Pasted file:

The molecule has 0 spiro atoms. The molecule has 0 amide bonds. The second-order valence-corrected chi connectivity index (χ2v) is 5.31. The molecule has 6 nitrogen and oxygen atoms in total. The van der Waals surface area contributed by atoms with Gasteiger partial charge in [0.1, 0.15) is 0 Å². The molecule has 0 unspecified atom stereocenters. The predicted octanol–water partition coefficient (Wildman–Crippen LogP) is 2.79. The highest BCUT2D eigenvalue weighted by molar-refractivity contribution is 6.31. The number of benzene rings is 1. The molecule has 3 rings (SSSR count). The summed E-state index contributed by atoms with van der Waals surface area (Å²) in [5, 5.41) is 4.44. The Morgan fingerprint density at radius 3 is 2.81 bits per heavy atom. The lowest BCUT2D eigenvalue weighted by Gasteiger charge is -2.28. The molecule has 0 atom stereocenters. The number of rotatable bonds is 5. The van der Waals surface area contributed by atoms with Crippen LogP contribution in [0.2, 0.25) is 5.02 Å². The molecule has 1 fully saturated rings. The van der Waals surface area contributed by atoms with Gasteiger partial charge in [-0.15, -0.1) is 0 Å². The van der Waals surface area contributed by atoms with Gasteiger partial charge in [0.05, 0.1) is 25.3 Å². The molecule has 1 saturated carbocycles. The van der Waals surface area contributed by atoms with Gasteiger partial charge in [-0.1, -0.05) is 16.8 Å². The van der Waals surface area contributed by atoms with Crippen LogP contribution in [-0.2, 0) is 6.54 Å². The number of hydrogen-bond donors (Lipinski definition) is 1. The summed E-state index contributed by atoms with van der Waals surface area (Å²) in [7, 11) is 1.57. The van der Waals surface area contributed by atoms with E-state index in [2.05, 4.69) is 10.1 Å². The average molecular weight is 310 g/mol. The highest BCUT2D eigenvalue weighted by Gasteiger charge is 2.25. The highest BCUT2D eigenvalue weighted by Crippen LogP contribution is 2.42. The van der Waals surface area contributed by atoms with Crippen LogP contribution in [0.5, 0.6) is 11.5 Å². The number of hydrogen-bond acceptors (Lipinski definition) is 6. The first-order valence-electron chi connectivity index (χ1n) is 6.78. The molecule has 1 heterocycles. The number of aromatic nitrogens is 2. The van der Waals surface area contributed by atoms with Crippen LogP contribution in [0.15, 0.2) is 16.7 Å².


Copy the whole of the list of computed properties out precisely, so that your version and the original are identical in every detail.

The molecule has 0 spiro atoms. The molecule has 0 amide bonds. The second-order valence-corrected chi connectivity index (χ2v) is 5.31. The molecule has 6 nitrogen and oxygen atoms in total. The van der Waals surface area contributed by atoms with Gasteiger partial charge in [0.1, 0.15) is 0 Å². The molecule has 0 unspecified atom stereocenters. The predicted octanol–water partition coefficient (Wildman–Crippen LogP) is 2.79. The highest BCUT2D eigenvalue weighted by molar-refractivity contribution is 6.31. The number of benzene rings is 1. The molecule has 3 rings (SSSR count). The summed E-state index contributed by atoms with van der Waals surface area (Å²) in [5, 5.41) is 4.44. The Morgan fingerprint density at radius 3 is 2.81 bits per heavy atom. The lowest BCUT2D eigenvalue weighted by Gasteiger charge is -2.28. The molecule has 0 atom stereocenters. The number of rotatable bonds is 5. The van der Waals surface area contributed by atoms with Crippen LogP contribution in [0.2, 0.25) is 5.02 Å². The molecule has 1 fully saturated rings. The van der Waals surface area contributed by atoms with Gasteiger partial charge in [-0.15, -0.1) is 0 Å². The van der Waals surface area contributed by atoms with Gasteiger partial charge in [0.05, 0.1) is 25.3 Å². The molecule has 1 saturated carbocycles. The van der Waals surface area contributed by atoms with Gasteiger partial charge in [-0.1, -0.05) is 16.8 Å². The van der Waals surface area contributed by atoms with Crippen LogP contribution in [-0.2, 0) is 6.54 Å². The number of hydrogen-bond donors (Lipinski definition) is 1. The summed E-state index contributed by atoms with van der Waals surface area (Å²) in [7, 11) is 1.57. The van der Waals surface area contributed by atoms with E-state index in [2.05, 4.69) is 10.1 Å². The average molecular weight is 310 g/mol. The highest BCUT2D eigenvalue weighted by Gasteiger charge is 2.25. The highest BCUT2D eigenvalue weighted by Crippen LogP contribution is 2.42. The van der Waals surface area contributed by atoms with Crippen LogP contribution in [0.5, 0.6) is 11.5 Å². The number of hydrogen-bond acceptors (Lipinski definition) is 6. The first-order valence-electron chi connectivity index (χ1n) is 6.78. The molecule has 1 heterocycles. The number of aromatic nitrogens is 2. The van der Waals surface area contributed by atoms with Crippen LogP contribution in [0.15, 0.2) is 16.7 Å².